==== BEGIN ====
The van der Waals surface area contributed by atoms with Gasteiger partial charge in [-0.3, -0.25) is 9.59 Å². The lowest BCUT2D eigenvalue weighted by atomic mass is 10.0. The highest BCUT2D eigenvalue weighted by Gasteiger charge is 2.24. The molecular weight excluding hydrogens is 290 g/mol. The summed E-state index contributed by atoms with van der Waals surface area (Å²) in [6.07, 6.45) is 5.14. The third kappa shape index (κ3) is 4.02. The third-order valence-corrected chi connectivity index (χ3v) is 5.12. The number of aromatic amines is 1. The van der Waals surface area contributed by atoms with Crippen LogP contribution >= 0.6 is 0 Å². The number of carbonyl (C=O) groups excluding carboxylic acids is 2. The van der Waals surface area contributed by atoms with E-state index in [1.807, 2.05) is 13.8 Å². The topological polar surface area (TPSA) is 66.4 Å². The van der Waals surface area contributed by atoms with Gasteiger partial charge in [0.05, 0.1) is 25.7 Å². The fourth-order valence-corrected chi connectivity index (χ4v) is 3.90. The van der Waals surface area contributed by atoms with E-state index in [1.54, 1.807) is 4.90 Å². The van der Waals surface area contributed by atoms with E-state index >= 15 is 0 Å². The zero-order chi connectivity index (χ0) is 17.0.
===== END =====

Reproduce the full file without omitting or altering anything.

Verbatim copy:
The van der Waals surface area contributed by atoms with Gasteiger partial charge in [-0.3, -0.25) is 9.59 Å². The lowest BCUT2D eigenvalue weighted by atomic mass is 10.0. The highest BCUT2D eigenvalue weighted by Gasteiger charge is 2.24. The molecular weight excluding hydrogens is 290 g/mol. The summed E-state index contributed by atoms with van der Waals surface area (Å²) in [6.07, 6.45) is 5.14. The third kappa shape index (κ3) is 4.02. The third-order valence-corrected chi connectivity index (χ3v) is 5.12. The number of aromatic amines is 1. The van der Waals surface area contributed by atoms with Crippen LogP contribution >= 0.6 is 0 Å². The number of carbonyl (C=O) groups excluding carboxylic acids is 2. The van der Waals surface area contributed by atoms with E-state index in [1.807, 2.05) is 13.8 Å². The topological polar surface area (TPSA) is 66.4 Å². The van der Waals surface area contributed by atoms with Gasteiger partial charge in [0.05, 0.1) is 25.7 Å². The fourth-order valence-corrected chi connectivity index (χ4v) is 3.90. The van der Waals surface area contributed by atoms with E-state index in [1.54, 1.807) is 4.90 Å². The van der Waals surface area contributed by atoms with E-state index >= 15 is 0 Å². The zero-order chi connectivity index (χ0) is 17.0.